Cryptic revealing new MMORPG late summer

Design director Bill Roper confirms Atari-owned studio will announce next online game in some months--declines to say whether it's Neverwinter Nights.

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Cryptic Studios has been on a release bender of late, putting out not one but two massively multiplayer online role-playing games in the past seven months. And while neither Champions Online nor Star Trek Online proved to be a particular hit with critics, Cryptic design director Bill Roper has confirmed that the Atari-owned studio will be charging on with a new MMORPG, one that will be announced this summer.

Champions Online and Star Trek Online will soon have a new little brother.
Champions Online and Star Trek Online will soon have a new little brother.

"I can't speak to the specifics of what we're doing, but it's true that we have another game in the works," Roper told enthusiast site MMORPG.com. "We won't be making an announcement until late summer, and we're still a ways off from launch. I can say that this is a game and a franchise we're very excited about.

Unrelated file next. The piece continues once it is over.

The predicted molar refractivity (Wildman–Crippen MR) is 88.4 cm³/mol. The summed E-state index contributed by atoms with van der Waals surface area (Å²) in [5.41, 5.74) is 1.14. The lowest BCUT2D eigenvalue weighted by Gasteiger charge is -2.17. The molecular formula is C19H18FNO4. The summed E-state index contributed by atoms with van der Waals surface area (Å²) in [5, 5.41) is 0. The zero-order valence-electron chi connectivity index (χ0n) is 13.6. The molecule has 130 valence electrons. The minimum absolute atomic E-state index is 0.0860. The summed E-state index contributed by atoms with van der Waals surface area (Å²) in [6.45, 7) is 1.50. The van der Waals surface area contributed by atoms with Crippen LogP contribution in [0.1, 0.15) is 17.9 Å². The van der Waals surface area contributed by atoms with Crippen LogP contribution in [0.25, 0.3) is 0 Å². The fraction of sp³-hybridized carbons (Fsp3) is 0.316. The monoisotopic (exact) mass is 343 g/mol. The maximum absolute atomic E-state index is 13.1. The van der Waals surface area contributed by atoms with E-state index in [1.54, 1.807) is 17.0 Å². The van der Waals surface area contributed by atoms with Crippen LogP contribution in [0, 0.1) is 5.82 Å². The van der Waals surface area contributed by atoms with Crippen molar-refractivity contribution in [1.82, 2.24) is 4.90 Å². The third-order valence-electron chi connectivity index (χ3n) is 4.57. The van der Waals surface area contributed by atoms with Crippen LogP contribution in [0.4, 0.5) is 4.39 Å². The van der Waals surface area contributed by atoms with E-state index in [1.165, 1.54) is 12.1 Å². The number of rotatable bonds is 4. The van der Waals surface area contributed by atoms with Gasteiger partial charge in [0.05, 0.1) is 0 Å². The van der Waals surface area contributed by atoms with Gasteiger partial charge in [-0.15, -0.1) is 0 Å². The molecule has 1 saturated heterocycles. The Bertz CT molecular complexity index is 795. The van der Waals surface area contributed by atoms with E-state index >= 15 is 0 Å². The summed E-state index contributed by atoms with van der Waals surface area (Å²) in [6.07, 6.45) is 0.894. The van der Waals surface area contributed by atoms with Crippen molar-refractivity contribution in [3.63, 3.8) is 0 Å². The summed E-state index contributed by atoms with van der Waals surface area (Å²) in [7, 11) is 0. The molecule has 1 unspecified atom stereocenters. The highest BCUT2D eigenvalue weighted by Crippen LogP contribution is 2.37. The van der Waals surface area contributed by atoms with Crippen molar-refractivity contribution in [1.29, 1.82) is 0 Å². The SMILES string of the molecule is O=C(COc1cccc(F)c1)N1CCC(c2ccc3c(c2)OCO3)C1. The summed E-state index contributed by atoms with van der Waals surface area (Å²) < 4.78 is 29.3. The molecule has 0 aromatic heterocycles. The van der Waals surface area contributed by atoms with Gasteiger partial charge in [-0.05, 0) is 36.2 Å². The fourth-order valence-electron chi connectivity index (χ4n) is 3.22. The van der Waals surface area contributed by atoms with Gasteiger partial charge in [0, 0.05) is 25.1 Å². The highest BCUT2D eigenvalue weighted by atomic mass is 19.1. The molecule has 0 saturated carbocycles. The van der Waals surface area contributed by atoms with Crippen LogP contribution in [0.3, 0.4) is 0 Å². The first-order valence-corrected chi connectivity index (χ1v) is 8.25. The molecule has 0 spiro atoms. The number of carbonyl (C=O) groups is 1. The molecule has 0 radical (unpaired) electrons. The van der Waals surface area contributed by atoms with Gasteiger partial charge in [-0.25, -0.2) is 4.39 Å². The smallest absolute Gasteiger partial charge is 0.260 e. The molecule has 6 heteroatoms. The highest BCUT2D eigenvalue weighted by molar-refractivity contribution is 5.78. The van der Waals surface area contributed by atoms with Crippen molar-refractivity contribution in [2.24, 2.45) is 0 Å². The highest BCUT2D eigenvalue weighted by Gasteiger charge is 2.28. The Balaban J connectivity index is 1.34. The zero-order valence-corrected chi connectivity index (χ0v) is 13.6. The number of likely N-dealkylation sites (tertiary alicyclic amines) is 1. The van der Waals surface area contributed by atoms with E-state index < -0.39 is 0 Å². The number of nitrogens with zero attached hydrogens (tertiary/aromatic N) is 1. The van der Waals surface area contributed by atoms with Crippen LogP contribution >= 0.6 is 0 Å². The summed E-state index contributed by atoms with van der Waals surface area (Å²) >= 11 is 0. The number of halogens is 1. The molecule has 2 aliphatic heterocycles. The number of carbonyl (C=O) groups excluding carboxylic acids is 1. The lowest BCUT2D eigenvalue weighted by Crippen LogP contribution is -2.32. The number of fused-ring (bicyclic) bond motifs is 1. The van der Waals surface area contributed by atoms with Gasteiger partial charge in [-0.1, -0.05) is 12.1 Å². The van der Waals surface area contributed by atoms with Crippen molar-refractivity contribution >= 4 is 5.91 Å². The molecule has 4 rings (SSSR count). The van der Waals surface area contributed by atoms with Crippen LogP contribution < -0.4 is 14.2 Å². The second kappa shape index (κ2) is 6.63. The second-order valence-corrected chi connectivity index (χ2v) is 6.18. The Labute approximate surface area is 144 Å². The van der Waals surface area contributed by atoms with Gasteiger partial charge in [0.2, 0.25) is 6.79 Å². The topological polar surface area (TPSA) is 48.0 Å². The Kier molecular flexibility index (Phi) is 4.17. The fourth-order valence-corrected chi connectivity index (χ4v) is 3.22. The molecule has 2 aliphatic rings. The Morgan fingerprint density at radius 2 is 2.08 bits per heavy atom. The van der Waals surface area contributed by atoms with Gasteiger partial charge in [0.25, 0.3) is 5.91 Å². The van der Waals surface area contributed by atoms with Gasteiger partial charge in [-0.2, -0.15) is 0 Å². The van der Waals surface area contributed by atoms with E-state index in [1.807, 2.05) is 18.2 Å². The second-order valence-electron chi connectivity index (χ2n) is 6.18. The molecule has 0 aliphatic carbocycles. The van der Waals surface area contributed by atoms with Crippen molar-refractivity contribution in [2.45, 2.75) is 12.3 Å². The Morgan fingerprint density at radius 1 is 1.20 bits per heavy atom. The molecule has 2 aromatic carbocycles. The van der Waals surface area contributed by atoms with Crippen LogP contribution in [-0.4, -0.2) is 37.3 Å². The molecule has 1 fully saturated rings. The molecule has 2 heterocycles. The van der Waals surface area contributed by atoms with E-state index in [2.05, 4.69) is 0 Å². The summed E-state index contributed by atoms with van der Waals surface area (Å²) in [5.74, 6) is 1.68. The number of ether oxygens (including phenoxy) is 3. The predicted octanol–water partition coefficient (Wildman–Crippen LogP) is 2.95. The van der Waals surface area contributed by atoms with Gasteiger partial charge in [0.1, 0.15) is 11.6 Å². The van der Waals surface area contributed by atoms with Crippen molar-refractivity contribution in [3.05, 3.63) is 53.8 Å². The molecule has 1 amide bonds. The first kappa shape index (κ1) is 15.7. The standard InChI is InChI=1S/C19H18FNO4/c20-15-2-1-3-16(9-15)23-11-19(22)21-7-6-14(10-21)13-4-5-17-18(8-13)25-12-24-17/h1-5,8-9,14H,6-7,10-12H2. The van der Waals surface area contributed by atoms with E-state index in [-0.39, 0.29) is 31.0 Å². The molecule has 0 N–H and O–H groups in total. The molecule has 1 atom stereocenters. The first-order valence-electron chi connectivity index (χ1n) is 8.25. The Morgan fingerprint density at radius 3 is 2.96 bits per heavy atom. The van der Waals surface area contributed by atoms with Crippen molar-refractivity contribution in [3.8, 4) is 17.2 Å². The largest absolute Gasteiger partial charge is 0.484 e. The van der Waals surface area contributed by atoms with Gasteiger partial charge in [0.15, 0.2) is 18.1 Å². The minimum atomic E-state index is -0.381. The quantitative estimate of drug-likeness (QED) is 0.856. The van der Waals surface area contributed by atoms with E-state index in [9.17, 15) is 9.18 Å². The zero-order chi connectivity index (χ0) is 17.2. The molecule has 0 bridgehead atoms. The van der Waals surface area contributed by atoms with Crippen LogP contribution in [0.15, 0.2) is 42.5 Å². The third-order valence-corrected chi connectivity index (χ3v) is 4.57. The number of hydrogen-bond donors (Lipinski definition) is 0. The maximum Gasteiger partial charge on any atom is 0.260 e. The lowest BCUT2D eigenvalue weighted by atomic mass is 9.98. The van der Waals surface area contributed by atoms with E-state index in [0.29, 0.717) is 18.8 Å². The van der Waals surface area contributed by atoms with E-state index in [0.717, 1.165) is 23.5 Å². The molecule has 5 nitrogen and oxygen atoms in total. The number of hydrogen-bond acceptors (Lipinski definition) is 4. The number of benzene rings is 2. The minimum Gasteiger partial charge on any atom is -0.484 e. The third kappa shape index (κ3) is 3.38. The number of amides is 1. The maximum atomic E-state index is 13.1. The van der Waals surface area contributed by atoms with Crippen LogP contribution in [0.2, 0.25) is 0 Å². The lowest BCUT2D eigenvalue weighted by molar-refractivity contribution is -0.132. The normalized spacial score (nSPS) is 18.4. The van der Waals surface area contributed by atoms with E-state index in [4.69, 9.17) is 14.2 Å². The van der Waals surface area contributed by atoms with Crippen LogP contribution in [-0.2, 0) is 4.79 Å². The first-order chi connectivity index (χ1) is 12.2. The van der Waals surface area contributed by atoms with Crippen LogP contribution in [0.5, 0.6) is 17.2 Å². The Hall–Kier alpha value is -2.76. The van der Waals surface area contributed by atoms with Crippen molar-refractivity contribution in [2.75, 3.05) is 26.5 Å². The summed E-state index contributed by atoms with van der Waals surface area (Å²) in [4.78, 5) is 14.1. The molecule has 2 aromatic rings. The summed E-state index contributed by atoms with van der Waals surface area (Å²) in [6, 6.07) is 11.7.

"I think people are going to be pleased and a bit surprised with what we're doing in terms of the game, how we make it, and even how we sell and support it," he continued. "The game is being developed around new design principles merged with Cryptic's community-first approach to ongoing development."

The industry veteran--who gained notoriety at Blizzard working on the seminal installments in the Diablo, Warcraft, and Starcraft franchises--tailored his response to whether or not Cryptic was at work on a Dungeons & Dragons MMORPG. That rumor arose in June 2009, when Variety reported that a primary reason for Atari's purchase of Cryptic was to bring a Neverwinter Nights-inspired fantasy MMORPG to market in 2011.

Further support for the Neverwinter Nights MMORPG rumor emerged in August 2009, when Dungeons & Dragons Online creator and recent Warner Bros. acquisition Turbine sued Atari, who holds the video game rights to the license. In its suit, Turbine claimed that Atari deliberately underpromoted the relaunch of D&D Online under its new free-to-play business model as part of a licensing-agreement "termination" strategy. The suit claimed that the termination strategy was being pursued in bad faith, as Atari planned to launch its own competing product.

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